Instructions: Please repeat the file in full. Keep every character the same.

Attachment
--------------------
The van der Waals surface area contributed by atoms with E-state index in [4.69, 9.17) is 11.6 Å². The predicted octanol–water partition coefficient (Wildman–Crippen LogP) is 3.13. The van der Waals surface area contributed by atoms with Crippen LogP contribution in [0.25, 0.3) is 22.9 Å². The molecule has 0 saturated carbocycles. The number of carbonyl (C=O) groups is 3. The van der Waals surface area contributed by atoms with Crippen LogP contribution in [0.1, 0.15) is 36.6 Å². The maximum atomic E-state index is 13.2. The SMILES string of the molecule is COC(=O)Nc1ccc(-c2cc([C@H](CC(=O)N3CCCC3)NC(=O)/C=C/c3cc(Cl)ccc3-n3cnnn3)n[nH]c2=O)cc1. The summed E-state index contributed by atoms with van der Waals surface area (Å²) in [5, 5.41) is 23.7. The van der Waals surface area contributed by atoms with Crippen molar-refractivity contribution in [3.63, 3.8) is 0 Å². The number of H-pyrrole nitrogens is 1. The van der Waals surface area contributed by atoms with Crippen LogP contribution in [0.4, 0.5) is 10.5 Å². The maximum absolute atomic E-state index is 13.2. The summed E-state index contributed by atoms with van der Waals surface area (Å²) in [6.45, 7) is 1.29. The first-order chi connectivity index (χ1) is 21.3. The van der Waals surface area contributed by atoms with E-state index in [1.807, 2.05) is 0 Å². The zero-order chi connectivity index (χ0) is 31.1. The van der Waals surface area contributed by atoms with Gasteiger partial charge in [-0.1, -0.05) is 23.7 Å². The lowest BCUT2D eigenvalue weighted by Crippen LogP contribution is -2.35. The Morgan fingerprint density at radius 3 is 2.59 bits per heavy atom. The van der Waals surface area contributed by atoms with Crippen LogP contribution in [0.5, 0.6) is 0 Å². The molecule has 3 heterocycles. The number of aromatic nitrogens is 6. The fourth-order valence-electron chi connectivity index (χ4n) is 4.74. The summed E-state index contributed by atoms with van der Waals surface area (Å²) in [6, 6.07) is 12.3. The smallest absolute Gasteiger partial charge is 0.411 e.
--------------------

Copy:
The van der Waals surface area contributed by atoms with E-state index in [4.69, 9.17) is 11.6 Å². The predicted octanol–water partition coefficient (Wildman–Crippen LogP) is 3.13. The van der Waals surface area contributed by atoms with Crippen LogP contribution in [0.25, 0.3) is 22.9 Å². The molecule has 0 saturated carbocycles. The number of carbonyl (C=O) groups is 3. The van der Waals surface area contributed by atoms with Crippen LogP contribution in [0.1, 0.15) is 36.6 Å². The maximum atomic E-state index is 13.2. The SMILES string of the molecule is COC(=O)Nc1ccc(-c2cc([C@H](CC(=O)N3CCCC3)NC(=O)/C=C/c3cc(Cl)ccc3-n3cnnn3)n[nH]c2=O)cc1. The summed E-state index contributed by atoms with van der Waals surface area (Å²) in [5, 5.41) is 23.7. The van der Waals surface area contributed by atoms with Crippen molar-refractivity contribution in [3.63, 3.8) is 0 Å². The number of H-pyrrole nitrogens is 1. The van der Waals surface area contributed by atoms with Crippen LogP contribution in [0.4, 0.5) is 10.5 Å². The maximum absolute atomic E-state index is 13.2. The summed E-state index contributed by atoms with van der Waals surface area (Å²) in [6.45, 7) is 1.29. The first-order chi connectivity index (χ1) is 21.3. The van der Waals surface area contributed by atoms with E-state index in [1.807, 2.05) is 0 Å². The zero-order chi connectivity index (χ0) is 31.1. The van der Waals surface area contributed by atoms with Gasteiger partial charge in [-0.1, -0.05) is 23.7 Å². The lowest BCUT2D eigenvalue weighted by Crippen LogP contribution is -2.35. The Morgan fingerprint density at radius 3 is 2.59 bits per heavy atom. The van der Waals surface area contributed by atoms with Crippen LogP contribution in [0.5, 0.6) is 0 Å². The molecule has 3 heterocycles. The number of aromatic nitrogens is 6. The fourth-order valence-electron chi connectivity index (χ4n) is 4.74. The summed E-state index contributed by atoms with van der Waals surface area (Å²) in [6, 6.07) is 12.3. The smallest absolute Gasteiger partial charge is 0.411 e.